Mycenaean Shield Fresco

Mycenaean Shield Fresco

MYCENAEAN SCULPTURE

Clay figurines have been found at sites across the Mycenaean empire, dating from the 14th to 12th centuries BCE and remarkably similar in design. Highly stylized to the point of being almost unrecognisable as human forms, the figures are most commonly female and standing, probably representing a nature goddess. Often these figures have two arms raised or crossed in front of the chest, a long skirt, and a conical headdress. They are simply decorated with bold lines and sometimes jewellery is also painted on the figure using simple dots. From 1200 BCE clay animal figures, especially bovids, were also popular.Made on the wheel and with limbs and heads made by hand, they are likewise simply decorated with lines and dots. Figurines were also carved from bone and probably wood (which has not survived).

IVORY BOXES & PANELS TO ATTACH TO FURNITURE ARE MORE NUMEROUS & THESE OFTEN CARRY REPRESENTATIONS OF SPHINXES.

A head of possibly a sphinx in plaster with painted features is something of an enigma but, nevertheless, is firm evidence that Mycenaean artists were interested in sculpture even if few examples survive. It dates to the 13th century BCE and was discovered at Mycenae. Ivory figures are rare but an outstanding piece is the two goddesses and child figure group from Mycenae. Ivory boxes and panels to attach to furniture are more numerous, and these often carry representations of sphinxes.Several limestone tomb markers have been excavated, and these are carved with relief designs typical of those found in other art works. One of the largest scale pieces of Mycenaean sculpture is the famous lion gate of Mycenae. Carved from limestone the pair of lions sit either side of a column and date to c. 1250 BCE. They are an excellent example of a common feature of Mycenaean art: a Minoan subject (in this case one seen in their seals) that is realised on a scale and in a form entirely Mycenaean.
Finally, and amongst the most impressive of all Mycenaean art works, there are the gold rhytons and death masks. One of the finest examples of the former is that in the form of a lion's head now in the National Archaeological Museum of Athens. The death masks were placed over the face of the deceased, and although not exactly portraits, they are each different. The most famous is undoubtedly the so-called 'Death Mask of Agamemnon ' although, dating to the mid-16th century BCE, it is four centuries too early to be in the same time frame as Homer ’s king of Mycenae.
Mycenaean Octopus Brooch

Mycenaean Octopus Brooch

MYCENAEAN JEWELLERY

Mycenaean jewellers used gold, glass, faience, precious and semi-precious stones (eg carnelian, agate, and rock crystal), and amber to produce necklaces, pendants, rings, earrings, pins, brooches, and diadems. The full range of metalworking techniques was employed and even enamelling which the Minoans had not mastered. Glass beads were shaped, carved, and made from moulds.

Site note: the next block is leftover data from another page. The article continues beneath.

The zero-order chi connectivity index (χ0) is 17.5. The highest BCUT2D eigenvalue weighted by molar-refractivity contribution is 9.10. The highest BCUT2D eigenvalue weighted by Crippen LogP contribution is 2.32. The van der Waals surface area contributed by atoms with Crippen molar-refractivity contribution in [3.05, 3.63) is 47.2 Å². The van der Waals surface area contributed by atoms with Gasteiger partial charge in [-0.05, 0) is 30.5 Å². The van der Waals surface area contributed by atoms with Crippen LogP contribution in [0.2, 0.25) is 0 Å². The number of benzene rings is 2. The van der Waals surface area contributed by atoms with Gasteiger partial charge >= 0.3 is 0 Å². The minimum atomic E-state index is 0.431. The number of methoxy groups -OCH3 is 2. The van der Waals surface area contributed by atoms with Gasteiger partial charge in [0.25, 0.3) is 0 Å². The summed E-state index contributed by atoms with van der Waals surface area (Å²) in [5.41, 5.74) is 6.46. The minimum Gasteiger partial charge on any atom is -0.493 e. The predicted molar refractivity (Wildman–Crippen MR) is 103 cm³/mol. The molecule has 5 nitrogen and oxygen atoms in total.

Like the Minoans before them, Mycenaean artists became expert engravers and created miniature masterpieces on rings and seals. Early examples follow Minoan traditions of religious scenes and mythological creatures or hunting animals. Later examples show the stylized flowers and plants seen in pottery decoration, and the form is different, small squares of gold being typical. One of the finest rings is from Tiryns and shows a seated goddess being approached by a procession of four demon-like creatures bearing offerings.
Another medium for the engraver's art was the bronze blades of swords and daggers which show scenes of mythology and hunting rendered in inlaid gold and silver. Finally, fine gold work is exquisitely represented in several surviving gold cups. The finest are two examples from Vapheio, decorated with embossed scenes of men attempting to capture bulls. Both are in the National Archaeological Museum in Athens.
Vapheio Cup

Vapheio Cup

LEGACY

Mycenaean artistic influence is perhaps most tangible in its pottery which was exported and imitated not only throughout the Aegean but also in places as far afield as Anatolia, Syria, Egypt, and Spain. There is also evidence that Mycenaean potters actually relocated and set up workshops abroad, particularly in Anatolia and southern Italy. Indeed, it may well be that designs of a Mycenaean origin introduced into these areas lived on to be reintroduced back to mainland Greece once the so-called Dark Ages had ended. The geometric pottery of the 8th century BCE certainly owed a great debt to the highly stylized pottery decoration so loved by the Mycenaeans. This, then, is perhaps the greatest contribution the Mycenaeans made to Western art: they carried the torch of artistic endeavour, passing it from the Minoans to Archaic Greece and so perpetuated the traditions which distinguished European art from the East.

Brundisium › Ancient History

Definition and Origins

by Mark Cartwright
published on 28 August 2017
Hellenistic Prince, Brundisium (Jehosua)

Brundisium (modern Brindisi), located on the Adriatic coast of southern Italy, was a Messapian and then Roman town of great strategic importance throughout antiquity. Although architectural remains are sparse, the city has several claims to fame.Brundisium is the end of the road for the Appian Way, was a traditional launching point for armies and travellers to the East, and played a pivotal role in both the Punic wars and Roman civil wars. Amongst its more impressive artefacts are many examples of Hellenistic and Roman bronze statuary which have been rescued from the town's harbour.

EARLY SETTLEMENT

The area of Brindisi was inhabited in Palaeolithic times some 12,000 years ago and the site of Torre Testa just 7 km to the north was the most important settlement in the region at that time. Thousands of stone tools and other artefacts have been discovered which belonged to the hunter-gatherers of the period. A continued presence in the Neolithic period and Bronze Age is attested by additional finds.

MESSAPIAN & GREEK TOWN